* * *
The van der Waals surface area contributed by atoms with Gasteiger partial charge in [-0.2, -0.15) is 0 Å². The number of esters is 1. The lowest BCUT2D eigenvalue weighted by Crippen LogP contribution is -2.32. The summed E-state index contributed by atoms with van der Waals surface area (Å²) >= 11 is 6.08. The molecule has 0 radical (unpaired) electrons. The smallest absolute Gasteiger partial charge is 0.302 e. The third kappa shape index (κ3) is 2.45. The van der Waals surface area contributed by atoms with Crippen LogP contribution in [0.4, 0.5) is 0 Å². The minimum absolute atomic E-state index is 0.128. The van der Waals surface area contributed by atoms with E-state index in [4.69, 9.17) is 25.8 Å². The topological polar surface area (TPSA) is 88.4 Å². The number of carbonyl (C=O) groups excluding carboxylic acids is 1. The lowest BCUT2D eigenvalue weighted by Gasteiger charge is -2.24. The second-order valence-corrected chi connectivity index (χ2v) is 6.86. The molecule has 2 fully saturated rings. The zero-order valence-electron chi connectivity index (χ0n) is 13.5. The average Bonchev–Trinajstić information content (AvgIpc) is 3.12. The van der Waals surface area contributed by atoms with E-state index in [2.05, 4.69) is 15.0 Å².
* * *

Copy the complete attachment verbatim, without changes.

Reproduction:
The van der Waals surface area contributed by atoms with Gasteiger partial charge in [-0.2, -0.15) is 0 Å². The number of esters is 1. The lowest BCUT2D eigenvalue weighted by Crippen LogP contribution is -2.32. The summed E-state index contributed by atoms with van der Waals surface area (Å²) >= 11 is 6.08. The molecule has 0 radical (unpaired) electrons. The smallest absolute Gasteiger partial charge is 0.302 e. The third kappa shape index (κ3) is 2.45. The van der Waals surface area contributed by atoms with Crippen LogP contribution in [0.4, 0.5) is 0 Å². The minimum absolute atomic E-state index is 0.128. The van der Waals surface area contributed by atoms with E-state index in [4.69, 9.17) is 25.8 Å². The topological polar surface area (TPSA) is 88.4 Å². The number of carbonyl (C=O) groups excluding carboxylic acids is 1. The lowest BCUT2D eigenvalue weighted by Gasteiger charge is -2.24. The second-order valence-corrected chi connectivity index (χ2v) is 6.86. The molecule has 2 fully saturated rings. The zero-order valence-electron chi connectivity index (χ0n) is 13.5. The average Bonchev–Trinajstić information content (AvgIpc) is 3.12. The van der Waals surface area contributed by atoms with E-state index in [2.05, 4.69) is 15.0 Å².